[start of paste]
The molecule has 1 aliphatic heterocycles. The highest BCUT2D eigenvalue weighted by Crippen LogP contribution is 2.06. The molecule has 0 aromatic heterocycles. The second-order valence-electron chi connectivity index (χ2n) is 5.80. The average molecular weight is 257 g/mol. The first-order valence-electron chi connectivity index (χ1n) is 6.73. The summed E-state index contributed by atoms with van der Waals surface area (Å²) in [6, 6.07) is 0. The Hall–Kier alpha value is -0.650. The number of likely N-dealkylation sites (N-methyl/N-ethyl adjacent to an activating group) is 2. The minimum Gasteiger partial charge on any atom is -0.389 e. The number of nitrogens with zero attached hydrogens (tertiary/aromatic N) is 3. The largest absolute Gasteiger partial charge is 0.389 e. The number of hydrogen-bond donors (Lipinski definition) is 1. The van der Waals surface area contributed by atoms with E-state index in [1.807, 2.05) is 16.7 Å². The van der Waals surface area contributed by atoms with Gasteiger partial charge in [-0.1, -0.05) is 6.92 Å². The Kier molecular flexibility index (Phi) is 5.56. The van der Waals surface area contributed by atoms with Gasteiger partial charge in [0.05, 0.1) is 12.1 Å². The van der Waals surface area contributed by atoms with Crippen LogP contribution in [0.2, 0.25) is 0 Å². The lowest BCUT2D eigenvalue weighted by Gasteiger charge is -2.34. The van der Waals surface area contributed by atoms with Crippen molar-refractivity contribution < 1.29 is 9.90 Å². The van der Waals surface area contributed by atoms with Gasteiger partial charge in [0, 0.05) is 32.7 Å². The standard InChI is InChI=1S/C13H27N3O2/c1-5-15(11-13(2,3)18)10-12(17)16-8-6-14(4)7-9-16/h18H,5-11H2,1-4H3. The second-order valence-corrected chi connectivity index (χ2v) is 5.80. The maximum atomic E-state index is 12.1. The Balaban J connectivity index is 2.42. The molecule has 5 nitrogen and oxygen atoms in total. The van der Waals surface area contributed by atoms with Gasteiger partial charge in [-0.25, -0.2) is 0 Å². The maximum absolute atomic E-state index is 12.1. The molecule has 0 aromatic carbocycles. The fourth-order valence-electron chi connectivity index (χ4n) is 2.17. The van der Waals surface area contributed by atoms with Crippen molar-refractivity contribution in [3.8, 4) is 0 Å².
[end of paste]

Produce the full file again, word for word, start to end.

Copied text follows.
The molecule has 1 aliphatic heterocycles. The highest BCUT2D eigenvalue weighted by Crippen LogP contribution is 2.06. The molecule has 0 aromatic heterocycles. The second-order valence-electron chi connectivity index (χ2n) is 5.80. The average molecular weight is 257 g/mol. The first-order valence-electron chi connectivity index (χ1n) is 6.73. The summed E-state index contributed by atoms with van der Waals surface area (Å²) in [6, 6.07) is 0. The Hall–Kier alpha value is -0.650. The number of likely N-dealkylation sites (N-methyl/N-ethyl adjacent to an activating group) is 2. The minimum Gasteiger partial charge on any atom is -0.389 e. The number of nitrogens with zero attached hydrogens (tertiary/aromatic N) is 3. The largest absolute Gasteiger partial charge is 0.389 e. The number of hydrogen-bond donors (Lipinski definition) is 1. The van der Waals surface area contributed by atoms with E-state index in [1.807, 2.05) is 16.7 Å². The van der Waals surface area contributed by atoms with Gasteiger partial charge in [-0.1, -0.05) is 6.92 Å². The Kier molecular flexibility index (Phi) is 5.56. The van der Waals surface area contributed by atoms with Gasteiger partial charge in [0.05, 0.1) is 12.1 Å². The van der Waals surface area contributed by atoms with Crippen LogP contribution in [0.2, 0.25) is 0 Å². The lowest BCUT2D eigenvalue weighted by Gasteiger charge is -2.34. The van der Waals surface area contributed by atoms with Crippen molar-refractivity contribution < 1.29 is 9.90 Å². The van der Waals surface area contributed by atoms with Gasteiger partial charge in [0, 0.05) is 32.7 Å². The standard InChI is InChI=1S/C13H27N3O2/c1-5-15(11-13(2,3)18)10-12(17)16-8-6-14(4)7-9-16/h18H,5-11H2,1-4H3. The second-order valence-corrected chi connectivity index (χ2v) is 5.80. The maximum atomic E-state index is 12.1. The Balaban J connectivity index is 2.42. The molecule has 5 nitrogen and oxygen atoms in total. The van der Waals surface area contributed by atoms with Gasteiger partial charge in [-0.25, -0.2) is 0 Å². The maximum absolute atomic E-state index is 12.1. The molecule has 0 aromatic carbocycles. The fourth-order valence-electron chi connectivity index (χ4n) is 2.17. The van der Waals surface area contributed by atoms with Crippen molar-refractivity contribution in [3.8, 4) is 0 Å².